I am also certain that the fact that the child was a girl added to the dismissal of me as out of line in criticizing her. In the feminist world in which liberals live, liberal girls and women of any age are immune from criticism, especially from men. We are allowed only to celebrate opinionated liberal females, whether Teresa Heinz Kerry or Ilana Wexler.

The second major liberal objection — that all Americans have the right to free speech, so only an enemy of free speech could question the right of Ilana to do what she did — is a non-sequitur.

You have to willfully misread what I wrote to infer that I questioned the girl's legal or constitutional right to do what she did.

What I wrote is that "She is a mere child, more foolish than most, in that she actually thinks she has earned the right to publicly ridicule the vice president of the United States."

I was simply asserting that before one mocks the American vice president at a national political convention, one ought to have earned the stature to do so, and I cannot imagine any 12-year-old who has. It is abundantly clear that the notion of earning stature is alien to many, probably most, liberals' thinking. Rights thinking so dominates the liberal mind that having the right to speech has to come to mean the same as always exercising it.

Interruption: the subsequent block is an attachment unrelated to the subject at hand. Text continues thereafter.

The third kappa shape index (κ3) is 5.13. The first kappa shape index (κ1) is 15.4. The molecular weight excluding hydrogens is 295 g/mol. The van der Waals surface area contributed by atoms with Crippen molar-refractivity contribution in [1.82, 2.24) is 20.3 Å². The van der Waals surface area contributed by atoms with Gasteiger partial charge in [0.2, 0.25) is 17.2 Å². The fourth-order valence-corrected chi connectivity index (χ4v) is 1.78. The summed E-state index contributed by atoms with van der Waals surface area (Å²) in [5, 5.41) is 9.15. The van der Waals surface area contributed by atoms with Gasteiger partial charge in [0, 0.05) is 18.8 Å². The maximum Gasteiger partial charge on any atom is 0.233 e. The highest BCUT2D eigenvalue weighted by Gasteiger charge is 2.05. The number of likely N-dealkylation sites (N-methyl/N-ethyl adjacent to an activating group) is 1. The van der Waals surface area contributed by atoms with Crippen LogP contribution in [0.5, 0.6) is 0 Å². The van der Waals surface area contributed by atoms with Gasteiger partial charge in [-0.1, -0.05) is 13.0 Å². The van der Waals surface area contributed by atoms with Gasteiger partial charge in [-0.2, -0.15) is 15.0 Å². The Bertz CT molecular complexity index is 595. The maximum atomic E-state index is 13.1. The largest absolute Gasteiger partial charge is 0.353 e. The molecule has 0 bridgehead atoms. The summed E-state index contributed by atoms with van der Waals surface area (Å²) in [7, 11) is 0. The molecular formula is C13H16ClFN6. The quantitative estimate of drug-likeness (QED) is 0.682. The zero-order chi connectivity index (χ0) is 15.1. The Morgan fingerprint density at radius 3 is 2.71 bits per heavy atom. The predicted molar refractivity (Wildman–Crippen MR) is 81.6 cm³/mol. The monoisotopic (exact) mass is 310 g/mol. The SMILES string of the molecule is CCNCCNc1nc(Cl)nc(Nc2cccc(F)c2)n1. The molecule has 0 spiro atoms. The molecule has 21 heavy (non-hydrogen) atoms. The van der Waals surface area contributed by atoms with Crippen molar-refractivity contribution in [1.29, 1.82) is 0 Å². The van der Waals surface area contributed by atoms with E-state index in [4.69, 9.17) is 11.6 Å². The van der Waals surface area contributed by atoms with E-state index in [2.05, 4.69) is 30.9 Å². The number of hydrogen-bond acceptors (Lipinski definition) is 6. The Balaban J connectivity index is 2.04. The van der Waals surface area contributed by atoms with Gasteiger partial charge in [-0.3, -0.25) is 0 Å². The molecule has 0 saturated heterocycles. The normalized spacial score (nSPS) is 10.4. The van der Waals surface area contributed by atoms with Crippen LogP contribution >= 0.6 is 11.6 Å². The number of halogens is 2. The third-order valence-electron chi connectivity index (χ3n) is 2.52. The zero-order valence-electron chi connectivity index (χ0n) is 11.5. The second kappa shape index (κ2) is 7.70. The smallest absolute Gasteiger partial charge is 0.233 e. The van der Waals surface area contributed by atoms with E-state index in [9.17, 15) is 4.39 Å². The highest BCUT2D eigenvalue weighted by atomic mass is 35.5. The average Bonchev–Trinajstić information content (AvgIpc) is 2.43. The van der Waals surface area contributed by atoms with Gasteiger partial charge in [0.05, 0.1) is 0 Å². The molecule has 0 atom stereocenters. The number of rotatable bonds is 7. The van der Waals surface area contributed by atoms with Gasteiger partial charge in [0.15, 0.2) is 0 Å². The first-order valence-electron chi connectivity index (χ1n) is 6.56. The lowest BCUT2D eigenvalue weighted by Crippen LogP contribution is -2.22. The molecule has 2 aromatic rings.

Childhood is the time to be a child and to be imbued with the values that will enable one to be a politically wise adult. I have enormous interest in speaking with children, but I have little interest in their political views. But, hey, I'm not a contemporary liberal.

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JWR contributor Dennis Prager hosts a national daily radio show based in Los Angeles. He the author of, most recently, "Happiness is a Serious Problem". Click here to comment on this column.



© 2004, Creators Syndicate